LOS ANGELES—A former state legislator and a La Jolla-based developer made their first court appearances today in connection with a case stemming from the alleged embezzlement and misappropriation of millions of dollars that was to be used to study whether a solar farm was suitable on land to be bought by the City of Industry.
Former state Sen. Frank Hill (R-Whittier), 67, and William Barkett, 63, did not enter pleas. They are both due back in a downtown Los Angeles courtroom on Oct. 27 for arraignment.
The two are charged along with former Industry city manager Paul Jule Philips, 70, and attorney Anthony Bouza, 60. Philips is set to be arraigned Friday, while Bouza’s arraignment date is pending.
Philips, who made his first appearance last Friday on one count of misappropriation of public funds, is now the top administrator in the City of Bell, according to the San Gabriel Valley Tribune, which first reported the charges. He was released after being booked Sunday, jail records show.
Former Los Angeles County District Attorney Steve Cooley, who is representing Phillips, told the newspaper that his client is “innocent and wrongly charged.”
Hill is charged with two counts of having a financial interest in a contract or purchase made in an official capacity and is free on bond.
Barkett is charged with one count each of misappropriation of public funds, embezzlement, money laundering, and grand theft. He was arrested last Wednesday in San Diego County and was expected to be released on a $1 million bond after a Los Angeles judge found Tuesday that the source of the bail money was not from the alleged crimes.
Barkett’s attorney, Bill Seki, told reporters outside court that his client is a lifelong California resident who has a medical condition and knew he had been under investigation.
“Most importantly he wants to fight to prove his innocence here,” the defense lawyer said.
Bouza is charged with one count of misappropriation of public funds and eight counts of having a financial interest in a contract or purchase made in an official capacity. He was released from custody on bond about four hours after being arrested last Wednesday, according to jail records.
“Public corruption erodes the trust of our citizenry and hampers progress. There is no place for it in Los Angeles County,” District Attorney George Gascon said in a statement last week announcing the charges, which were filed Aug. 24.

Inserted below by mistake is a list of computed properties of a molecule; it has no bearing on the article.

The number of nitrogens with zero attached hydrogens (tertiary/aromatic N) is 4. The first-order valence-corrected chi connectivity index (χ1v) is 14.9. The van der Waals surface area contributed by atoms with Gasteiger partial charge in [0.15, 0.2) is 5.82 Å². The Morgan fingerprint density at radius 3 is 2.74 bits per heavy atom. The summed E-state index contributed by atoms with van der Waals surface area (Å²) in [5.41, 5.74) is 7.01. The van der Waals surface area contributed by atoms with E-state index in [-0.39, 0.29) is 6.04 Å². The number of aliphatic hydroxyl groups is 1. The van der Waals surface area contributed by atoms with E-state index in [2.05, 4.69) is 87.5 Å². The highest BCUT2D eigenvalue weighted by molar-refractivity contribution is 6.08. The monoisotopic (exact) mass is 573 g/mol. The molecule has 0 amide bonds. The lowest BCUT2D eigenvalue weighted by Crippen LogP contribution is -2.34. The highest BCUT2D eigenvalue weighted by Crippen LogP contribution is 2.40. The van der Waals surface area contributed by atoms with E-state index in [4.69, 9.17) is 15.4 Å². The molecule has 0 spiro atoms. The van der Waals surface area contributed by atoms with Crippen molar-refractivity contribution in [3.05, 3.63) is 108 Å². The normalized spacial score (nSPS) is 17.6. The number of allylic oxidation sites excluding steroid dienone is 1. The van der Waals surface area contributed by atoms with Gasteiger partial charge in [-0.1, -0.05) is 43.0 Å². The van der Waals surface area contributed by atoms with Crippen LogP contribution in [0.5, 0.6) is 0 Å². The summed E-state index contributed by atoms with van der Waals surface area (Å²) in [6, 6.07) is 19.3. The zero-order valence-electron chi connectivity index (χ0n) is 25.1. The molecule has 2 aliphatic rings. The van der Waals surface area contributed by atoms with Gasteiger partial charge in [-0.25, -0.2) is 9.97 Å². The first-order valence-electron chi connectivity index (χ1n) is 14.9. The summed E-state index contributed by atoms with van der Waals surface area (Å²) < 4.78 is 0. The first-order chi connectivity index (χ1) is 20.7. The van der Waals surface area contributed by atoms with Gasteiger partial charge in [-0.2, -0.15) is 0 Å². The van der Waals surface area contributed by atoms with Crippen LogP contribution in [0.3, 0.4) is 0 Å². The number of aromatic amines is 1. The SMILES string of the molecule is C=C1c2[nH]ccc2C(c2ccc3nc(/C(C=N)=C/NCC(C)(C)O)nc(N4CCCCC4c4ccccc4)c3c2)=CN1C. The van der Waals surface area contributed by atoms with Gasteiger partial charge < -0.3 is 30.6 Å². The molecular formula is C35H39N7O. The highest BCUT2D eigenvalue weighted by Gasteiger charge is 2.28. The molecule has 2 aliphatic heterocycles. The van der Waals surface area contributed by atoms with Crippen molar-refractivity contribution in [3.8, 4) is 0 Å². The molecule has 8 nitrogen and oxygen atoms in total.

The City of Industry entered into a land lease agreement between 2016 and 2018 with San Gabriel Valley Water and Power LLC (SGVWP)—which was owned by Barkett—to examine a potential solar farm and agreed to advance certain costs that had to be repaid if construction began.
Phillips and Bouza, an attorney hired by the city and a private contractor who allegedly helped draft an agreement, handled the funds, according to the District Attorney’s office.
Roughly $20 million in public funds was allegedly routed to an account controlled by Barkett during that time, in which some of the money was paid to other vendors and about $8.3 million was allegedly spent by Barkett on personal items, according to prosecutors.
Bouza and Hill are accused of having a financial conflict of interest when they allegedly drafted or influenced contracts with the city, according to the District Attorney’s Office, which noted that the case remains under investigation.
In a statement obtained by the San Gabriel Valley Tribune, Mayor Cory Moss said, “For years, the city has alleged that SGVWP and related parties submitted false and fraudulent invoices to the city for work that was never performed. It is my hope that the matter moves swiftly and that those who are responsible for this misuse of taxpayer funds are brought to justice.”
A civil case brought by the city—in which former Orange County District Attorney Tony Rackauckas is representing Hill—is still pending, the newspaper reported. Rackauckas is also representing Hill in the criminal case.
Hill served a 46-month prison sentence for his 1994 conviction on federal extortion and money laundering charges stemming from a $2,500 payment he took from federal undercover agents in an FBI sting operation.